Two Americans with Ebola given experimental drug
The two Ebola-stricken American missionaries were given an experimental serum before they were flown back to the United States.
Dr Kent Brantly and Ms Nancy Writebol, both of whom had contracted Ebola while helping patients in Liberia, gave their consent for a drug cocktail known as ZMapp to be used on them.
ZMapp has been tested on monkeys but not on humans. It was developed by San Diego company Mapp Biopharmaceutical and manufactured in Kentucky using fast-growing tobacco plants, which act as a "photocopier" to produce the necessary proteins.
Dr Kent Brantly (in blue) was infected with the deadly virus while helping to battle an outbreak in West Africa. He arrived back in the US on Saturday. Ms Nancy Writebol is supposed to arrive today (Aug 5).
Mr Anthony Fauci, director of the National Institutes of Health's National Institute of Allergy and Infectious Diseases, said: "This so-called experimental serum is a cocktail of antibodies that have the capability of blocking the virus."
"The physicians in charge of the patients’ care made a risk-benefit decision. The risk was less than the potential benefit," he said.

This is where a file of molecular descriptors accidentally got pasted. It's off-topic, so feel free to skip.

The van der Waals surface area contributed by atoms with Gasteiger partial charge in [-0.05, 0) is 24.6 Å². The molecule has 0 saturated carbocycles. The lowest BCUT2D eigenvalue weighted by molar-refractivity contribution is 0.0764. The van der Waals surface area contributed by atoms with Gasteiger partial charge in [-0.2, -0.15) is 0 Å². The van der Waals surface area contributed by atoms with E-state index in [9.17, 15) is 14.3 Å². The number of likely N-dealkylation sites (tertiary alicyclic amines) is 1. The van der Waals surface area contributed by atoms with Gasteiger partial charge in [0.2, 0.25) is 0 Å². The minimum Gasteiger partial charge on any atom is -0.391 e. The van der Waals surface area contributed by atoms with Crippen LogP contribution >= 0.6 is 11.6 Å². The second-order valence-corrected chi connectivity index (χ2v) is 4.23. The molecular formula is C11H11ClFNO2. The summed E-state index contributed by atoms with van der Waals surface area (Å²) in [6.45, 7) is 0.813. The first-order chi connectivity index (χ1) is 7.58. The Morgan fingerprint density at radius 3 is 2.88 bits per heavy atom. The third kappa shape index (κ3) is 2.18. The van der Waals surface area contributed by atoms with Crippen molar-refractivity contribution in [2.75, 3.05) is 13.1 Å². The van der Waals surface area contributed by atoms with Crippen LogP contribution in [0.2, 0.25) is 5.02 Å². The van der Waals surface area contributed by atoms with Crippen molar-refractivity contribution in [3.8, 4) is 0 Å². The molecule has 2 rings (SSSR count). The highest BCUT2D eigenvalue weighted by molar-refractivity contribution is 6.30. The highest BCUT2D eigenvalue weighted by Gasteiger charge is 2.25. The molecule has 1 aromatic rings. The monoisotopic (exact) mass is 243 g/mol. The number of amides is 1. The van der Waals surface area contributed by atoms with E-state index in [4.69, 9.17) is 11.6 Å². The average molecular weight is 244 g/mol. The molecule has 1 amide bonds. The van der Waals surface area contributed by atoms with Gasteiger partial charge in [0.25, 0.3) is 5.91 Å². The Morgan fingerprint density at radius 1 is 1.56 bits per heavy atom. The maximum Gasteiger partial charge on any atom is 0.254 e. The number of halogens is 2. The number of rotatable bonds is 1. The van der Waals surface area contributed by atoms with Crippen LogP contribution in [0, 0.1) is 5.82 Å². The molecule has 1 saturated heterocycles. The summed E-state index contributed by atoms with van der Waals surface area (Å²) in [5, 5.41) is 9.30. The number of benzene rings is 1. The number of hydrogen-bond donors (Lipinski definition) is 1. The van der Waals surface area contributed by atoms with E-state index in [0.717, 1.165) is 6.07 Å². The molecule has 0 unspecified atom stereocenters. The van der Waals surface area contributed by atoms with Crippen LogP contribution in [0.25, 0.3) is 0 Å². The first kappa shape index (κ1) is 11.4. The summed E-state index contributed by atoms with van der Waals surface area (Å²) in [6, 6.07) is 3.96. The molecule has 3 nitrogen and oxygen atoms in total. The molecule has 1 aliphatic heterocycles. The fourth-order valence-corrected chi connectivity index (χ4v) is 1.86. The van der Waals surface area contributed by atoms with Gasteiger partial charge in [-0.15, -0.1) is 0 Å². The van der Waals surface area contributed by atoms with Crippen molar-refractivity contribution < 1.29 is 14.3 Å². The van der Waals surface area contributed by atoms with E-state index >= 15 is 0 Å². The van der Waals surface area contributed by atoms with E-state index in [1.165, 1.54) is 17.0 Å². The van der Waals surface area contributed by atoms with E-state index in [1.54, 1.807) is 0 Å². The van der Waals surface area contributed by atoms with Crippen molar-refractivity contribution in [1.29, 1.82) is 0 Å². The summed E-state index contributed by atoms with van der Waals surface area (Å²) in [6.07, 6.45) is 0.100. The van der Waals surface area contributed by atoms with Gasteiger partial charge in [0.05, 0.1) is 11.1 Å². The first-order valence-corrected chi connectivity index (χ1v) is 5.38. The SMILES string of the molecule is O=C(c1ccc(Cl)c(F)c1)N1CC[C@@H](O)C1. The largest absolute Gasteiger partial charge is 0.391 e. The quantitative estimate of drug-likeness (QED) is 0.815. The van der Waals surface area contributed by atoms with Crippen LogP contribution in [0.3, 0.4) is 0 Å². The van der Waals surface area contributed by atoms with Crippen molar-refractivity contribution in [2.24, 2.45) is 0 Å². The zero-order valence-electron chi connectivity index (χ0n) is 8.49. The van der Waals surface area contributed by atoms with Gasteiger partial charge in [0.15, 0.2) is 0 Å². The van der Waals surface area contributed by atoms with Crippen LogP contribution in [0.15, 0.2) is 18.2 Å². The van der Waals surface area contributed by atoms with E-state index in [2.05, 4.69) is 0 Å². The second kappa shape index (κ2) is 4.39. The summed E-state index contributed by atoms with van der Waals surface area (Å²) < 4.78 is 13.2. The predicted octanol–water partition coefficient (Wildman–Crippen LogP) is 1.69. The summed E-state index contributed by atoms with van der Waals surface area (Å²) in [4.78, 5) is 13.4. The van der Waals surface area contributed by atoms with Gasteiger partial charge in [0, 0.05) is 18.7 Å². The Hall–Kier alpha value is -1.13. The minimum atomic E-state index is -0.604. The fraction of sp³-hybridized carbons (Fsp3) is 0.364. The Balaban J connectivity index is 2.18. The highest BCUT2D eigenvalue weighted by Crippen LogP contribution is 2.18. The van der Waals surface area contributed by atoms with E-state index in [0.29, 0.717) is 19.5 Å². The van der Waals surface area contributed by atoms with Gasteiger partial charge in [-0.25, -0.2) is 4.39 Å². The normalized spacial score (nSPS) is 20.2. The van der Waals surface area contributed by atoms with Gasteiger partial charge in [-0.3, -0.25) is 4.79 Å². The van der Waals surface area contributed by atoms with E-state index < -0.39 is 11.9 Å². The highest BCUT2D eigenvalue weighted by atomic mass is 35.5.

While it is too early to say whether the treatment saved the lives of the two missionaries or slowed the disease’s progression enough to allow them to return to the US for care, some reports have suggested that both patients improved after getting the serum.
A colourised transmission electron micrograph of the Ebola virus virion.
It is unclear whether the duo will continue to receive doses of the ZMapp serum during their treatment in Atlanta. Any use of an experimental drug in the United States must receive the blessing of the Food and Drug Administration.
There is no approved cure for Ebola and no proven vaccine to prevent the disease.
According to an update on Monday from the World Health Organization, 887 people have died in four countries – Sierra Leone, Liberia, Guinea and Nigeria - and more than 1,600 people have taken ill by Ebola in the current outbreak.
Source: Washington Post